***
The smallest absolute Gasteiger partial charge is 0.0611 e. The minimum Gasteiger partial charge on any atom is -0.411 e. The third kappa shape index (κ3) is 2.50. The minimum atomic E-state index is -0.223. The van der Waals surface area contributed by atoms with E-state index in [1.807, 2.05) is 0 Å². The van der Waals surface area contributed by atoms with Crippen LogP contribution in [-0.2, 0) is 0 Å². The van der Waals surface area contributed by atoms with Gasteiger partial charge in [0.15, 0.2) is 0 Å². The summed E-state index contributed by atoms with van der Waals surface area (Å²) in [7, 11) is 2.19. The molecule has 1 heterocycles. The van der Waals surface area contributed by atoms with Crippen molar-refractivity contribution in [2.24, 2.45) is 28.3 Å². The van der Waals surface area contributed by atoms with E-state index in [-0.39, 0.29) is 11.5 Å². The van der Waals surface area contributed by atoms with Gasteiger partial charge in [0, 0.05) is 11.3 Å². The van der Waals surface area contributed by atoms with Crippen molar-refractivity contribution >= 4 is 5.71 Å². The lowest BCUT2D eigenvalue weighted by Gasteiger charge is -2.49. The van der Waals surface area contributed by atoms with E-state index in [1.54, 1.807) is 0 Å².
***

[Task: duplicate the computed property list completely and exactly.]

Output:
The smallest absolute Gasteiger partial charge is 0.0611 e. The minimum Gasteiger partial charge on any atom is -0.411 e. The third kappa shape index (κ3) is 2.50. The minimum atomic E-state index is -0.223. The van der Waals surface area contributed by atoms with E-state index in [1.807, 2.05) is 0 Å². The van der Waals surface area contributed by atoms with Crippen LogP contribution in [-0.2, 0) is 0 Å². The van der Waals surface area contributed by atoms with Gasteiger partial charge in [0.15, 0.2) is 0 Å². The summed E-state index contributed by atoms with van der Waals surface area (Å²) in [7, 11) is 2.19. The molecule has 1 heterocycles. The van der Waals surface area contributed by atoms with Crippen molar-refractivity contribution in [2.24, 2.45) is 28.3 Å². The van der Waals surface area contributed by atoms with E-state index in [-0.39, 0.29) is 11.5 Å². The van der Waals surface area contributed by atoms with Gasteiger partial charge in [0, 0.05) is 11.3 Å². The van der Waals surface area contributed by atoms with Crippen molar-refractivity contribution >= 4 is 5.71 Å². The lowest BCUT2D eigenvalue weighted by Gasteiger charge is -2.49. The van der Waals surface area contributed by atoms with E-state index in [1.54, 1.807) is 0 Å².